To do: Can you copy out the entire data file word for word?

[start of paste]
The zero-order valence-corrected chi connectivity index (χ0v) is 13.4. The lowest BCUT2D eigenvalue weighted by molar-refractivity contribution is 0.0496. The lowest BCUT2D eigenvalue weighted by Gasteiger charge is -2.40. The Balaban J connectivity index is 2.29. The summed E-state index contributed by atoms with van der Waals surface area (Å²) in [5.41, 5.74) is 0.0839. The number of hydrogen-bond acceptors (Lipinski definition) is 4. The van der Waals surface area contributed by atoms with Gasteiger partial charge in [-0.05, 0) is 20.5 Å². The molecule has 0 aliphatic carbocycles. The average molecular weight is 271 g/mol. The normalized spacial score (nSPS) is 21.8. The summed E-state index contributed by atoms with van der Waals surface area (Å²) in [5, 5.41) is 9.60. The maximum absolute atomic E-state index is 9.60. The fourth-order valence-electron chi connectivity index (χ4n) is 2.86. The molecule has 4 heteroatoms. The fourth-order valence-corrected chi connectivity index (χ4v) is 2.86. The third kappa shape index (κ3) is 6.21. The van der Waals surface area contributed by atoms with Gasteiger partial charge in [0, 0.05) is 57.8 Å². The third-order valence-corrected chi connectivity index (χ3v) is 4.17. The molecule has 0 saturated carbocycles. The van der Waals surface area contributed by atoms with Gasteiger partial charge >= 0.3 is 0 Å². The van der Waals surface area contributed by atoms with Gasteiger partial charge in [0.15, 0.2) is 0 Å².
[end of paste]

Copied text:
The zero-order valence-corrected chi connectivity index (χ0v) is 13.4. The lowest BCUT2D eigenvalue weighted by molar-refractivity contribution is 0.0496. The lowest BCUT2D eigenvalue weighted by Gasteiger charge is -2.40. The Balaban J connectivity index is 2.29. The summed E-state index contributed by atoms with van der Waals surface area (Å²) in [5.41, 5.74) is 0.0839. The number of hydrogen-bond acceptors (Lipinski definition) is 4. The van der Waals surface area contributed by atoms with Gasteiger partial charge in [-0.05, 0) is 20.5 Å². The molecule has 0 aliphatic carbocycles. The average molecular weight is 271 g/mol. The normalized spacial score (nSPS) is 21.8. The summed E-state index contributed by atoms with van der Waals surface area (Å²) in [5, 5.41) is 9.60. The maximum absolute atomic E-state index is 9.60. The fourth-order valence-electron chi connectivity index (χ4n) is 2.86. The molecule has 4 heteroatoms. The fourth-order valence-corrected chi connectivity index (χ4v) is 2.86. The third kappa shape index (κ3) is 6.21. The van der Waals surface area contributed by atoms with Gasteiger partial charge in [0, 0.05) is 57.8 Å². The third-order valence-corrected chi connectivity index (χ3v) is 4.17. The molecule has 0 saturated carbocycles. The van der Waals surface area contributed by atoms with Gasteiger partial charge >= 0.3 is 0 Å². The van der Waals surface area contributed by atoms with Gasteiger partial charge in [0.15, 0.2) is 0 Å².